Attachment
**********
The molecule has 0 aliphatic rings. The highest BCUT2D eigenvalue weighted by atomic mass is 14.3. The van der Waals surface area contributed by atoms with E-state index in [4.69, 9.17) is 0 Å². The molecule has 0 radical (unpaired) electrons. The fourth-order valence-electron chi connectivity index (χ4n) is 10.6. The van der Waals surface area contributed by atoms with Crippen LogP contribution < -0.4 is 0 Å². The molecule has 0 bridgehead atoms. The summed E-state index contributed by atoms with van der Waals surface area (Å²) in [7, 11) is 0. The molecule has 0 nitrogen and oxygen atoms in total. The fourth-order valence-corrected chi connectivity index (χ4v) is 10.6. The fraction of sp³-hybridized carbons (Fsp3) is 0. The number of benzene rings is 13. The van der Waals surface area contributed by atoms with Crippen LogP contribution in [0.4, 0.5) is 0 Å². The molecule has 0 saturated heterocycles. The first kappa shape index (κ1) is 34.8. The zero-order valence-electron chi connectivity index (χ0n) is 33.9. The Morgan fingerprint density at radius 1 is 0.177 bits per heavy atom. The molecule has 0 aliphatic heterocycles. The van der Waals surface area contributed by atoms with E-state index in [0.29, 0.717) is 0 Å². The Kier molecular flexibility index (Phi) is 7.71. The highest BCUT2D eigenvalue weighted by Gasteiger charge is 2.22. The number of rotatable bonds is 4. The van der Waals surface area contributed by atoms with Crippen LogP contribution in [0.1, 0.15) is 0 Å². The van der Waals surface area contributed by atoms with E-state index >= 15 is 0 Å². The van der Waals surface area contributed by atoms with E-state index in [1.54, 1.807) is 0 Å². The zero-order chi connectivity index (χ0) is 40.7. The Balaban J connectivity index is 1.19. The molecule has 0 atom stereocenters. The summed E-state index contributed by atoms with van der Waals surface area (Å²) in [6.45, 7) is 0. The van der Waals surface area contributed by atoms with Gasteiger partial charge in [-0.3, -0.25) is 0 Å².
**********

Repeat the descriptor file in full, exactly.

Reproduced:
The molecule has 0 aliphatic rings. The highest BCUT2D eigenvalue weighted by atomic mass is 14.3. The van der Waals surface area contributed by atoms with E-state index in [4.69, 9.17) is 0 Å². The molecule has 0 radical (unpaired) electrons. The fourth-order valence-electron chi connectivity index (χ4n) is 10.6. The van der Waals surface area contributed by atoms with Crippen LogP contribution < -0.4 is 0 Å². The molecule has 0 bridgehead atoms. The summed E-state index contributed by atoms with van der Waals surface area (Å²) in [7, 11) is 0. The molecule has 0 nitrogen and oxygen atoms in total. The fourth-order valence-corrected chi connectivity index (χ4v) is 10.6. The fraction of sp³-hybridized carbons (Fsp3) is 0. The number of benzene rings is 13. The van der Waals surface area contributed by atoms with Crippen LogP contribution in [0.4, 0.5) is 0 Å². The molecule has 0 saturated heterocycles. The first kappa shape index (κ1) is 34.8. The zero-order valence-electron chi connectivity index (χ0n) is 33.9. The Morgan fingerprint density at radius 1 is 0.177 bits per heavy atom. The molecule has 0 aliphatic heterocycles. The van der Waals surface area contributed by atoms with E-state index in [0.29, 0.717) is 0 Å². The Kier molecular flexibility index (Phi) is 7.71. The highest BCUT2D eigenvalue weighted by Gasteiger charge is 2.22. The number of rotatable bonds is 4. The van der Waals surface area contributed by atoms with Crippen LogP contribution in [0.1, 0.15) is 0 Å². The van der Waals surface area contributed by atoms with E-state index >= 15 is 0 Å². The van der Waals surface area contributed by atoms with E-state index in [1.54, 1.807) is 0 Å². The zero-order chi connectivity index (χ0) is 40.7. The Balaban J connectivity index is 1.19. The molecule has 0 atom stereocenters. The summed E-state index contributed by atoms with van der Waals surface area (Å²) in [6.45, 7) is 0. The van der Waals surface area contributed by atoms with Gasteiger partial charge in [-0.3, -0.25) is 0 Å².